Is Maryland's new governor about to push for Second Amendment rights?

When you think gun rights, one of the last states which probably comes to mind is Maryland. Their 2013 Firearm Safety Act may not be quite as bad as the latest laws on the books in New York and Oregon, but it’s still pretty bad. But now Maryland has joined the ranks of states with newly elected Republican governors and Second Amendment supporters are lining up in the streets – literally – in the hope that the new executive will provide some relief.

At a rally outside the State House, gun rights advocates vowed to wage what they acknowledged would be a protracted fight in support of bills that the Democrats, who control both chambers of the legislature, insist are dead on arrival.

“We are in this together, and we will fight to the end,” said Del. Anthony J. O’Donnell ­(R-Calvert)…

“We’re not going to do anything to repeal the legislation that was passed before,” Hogan reiterated Tuesday.

Instead, Republicans have introduced about 20 bills that would loosen gun restrictions — relaxing requirements for external gun safety locks, for example, or permitting school police to carry guns on any Baltimore City school campus.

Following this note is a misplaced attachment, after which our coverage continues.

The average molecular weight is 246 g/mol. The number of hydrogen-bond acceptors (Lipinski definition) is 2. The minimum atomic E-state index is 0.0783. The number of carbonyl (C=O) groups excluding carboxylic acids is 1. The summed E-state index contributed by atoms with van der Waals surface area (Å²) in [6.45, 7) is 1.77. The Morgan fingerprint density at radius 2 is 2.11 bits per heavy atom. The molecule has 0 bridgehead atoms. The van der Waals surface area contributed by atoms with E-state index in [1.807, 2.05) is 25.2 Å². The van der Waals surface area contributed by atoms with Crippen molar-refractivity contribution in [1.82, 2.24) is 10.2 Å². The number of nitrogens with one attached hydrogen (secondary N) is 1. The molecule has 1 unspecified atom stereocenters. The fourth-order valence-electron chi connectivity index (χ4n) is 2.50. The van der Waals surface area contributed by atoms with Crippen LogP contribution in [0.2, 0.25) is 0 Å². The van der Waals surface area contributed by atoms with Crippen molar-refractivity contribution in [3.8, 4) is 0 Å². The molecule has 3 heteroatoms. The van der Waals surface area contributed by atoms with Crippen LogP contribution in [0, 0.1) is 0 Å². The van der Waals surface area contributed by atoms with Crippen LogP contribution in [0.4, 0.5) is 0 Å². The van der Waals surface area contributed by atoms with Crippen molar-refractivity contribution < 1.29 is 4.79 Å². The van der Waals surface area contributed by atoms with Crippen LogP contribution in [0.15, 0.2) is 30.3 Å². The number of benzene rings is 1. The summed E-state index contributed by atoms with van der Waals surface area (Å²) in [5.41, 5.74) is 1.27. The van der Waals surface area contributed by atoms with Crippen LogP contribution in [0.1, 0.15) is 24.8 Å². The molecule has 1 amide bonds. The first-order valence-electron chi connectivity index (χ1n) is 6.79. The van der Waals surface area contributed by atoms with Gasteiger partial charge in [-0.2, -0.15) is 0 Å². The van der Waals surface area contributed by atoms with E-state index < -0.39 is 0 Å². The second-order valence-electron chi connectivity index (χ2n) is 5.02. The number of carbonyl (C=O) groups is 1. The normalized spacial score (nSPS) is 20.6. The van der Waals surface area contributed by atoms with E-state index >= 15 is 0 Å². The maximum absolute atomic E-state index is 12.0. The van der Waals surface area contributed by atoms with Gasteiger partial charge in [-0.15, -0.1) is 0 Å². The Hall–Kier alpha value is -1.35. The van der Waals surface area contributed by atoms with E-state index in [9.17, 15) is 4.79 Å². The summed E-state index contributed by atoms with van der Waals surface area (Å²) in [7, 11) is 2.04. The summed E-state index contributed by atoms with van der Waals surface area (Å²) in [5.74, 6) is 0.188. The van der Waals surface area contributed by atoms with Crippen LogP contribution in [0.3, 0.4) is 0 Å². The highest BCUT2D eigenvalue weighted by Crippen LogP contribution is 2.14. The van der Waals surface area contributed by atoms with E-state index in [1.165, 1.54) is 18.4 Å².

Governor Hogan sounds like he’s tempering expectations with reality and he realizes that there are limits to what he can do as long as Democrats retain control of both chambers in the legislature. The chances of a full repeal of the Firearm Safety Act are virtually nil and the other, Republican sponsored bills to chip away at the restrictions may never make it out of committee. But that doesn’t mean that there’s nothing he can do. Hogan will have the opportunity to appoint a new state police superintendent, and that person will apparently have the opportunity to change some of the rules regarding who can qualify for a concealed carry permit.

The big problem with Maryland is that too much of it is essentially a suburb of Washington and the liberals run wild there. Actually, it’s still something of a mystery how Hogan wound up getting elected at all. But even if all he manages to do is put in a more Constitution minded police superintendent, that’s at least something. And getting that message across is the first step in trying to win the battle of the hearts and minds in the hopes of seeing a new election cycle bring more conservatives into the legislature. Sometimes progress just takes time and patience, difficult though that may be.

Maryland is turning out to be yet another excellent example of how the real battle for power takes place far from the presidential election or even the House and Senate. Real change takes place at the state and local level. Winning more governorships and the control of state legislatures is how the sort of change Maryland is working on takes place. Don’t skip the midterms or the odd year elections and don’t leave the down ballot lines blank. Nothing changes unless you decide to change it.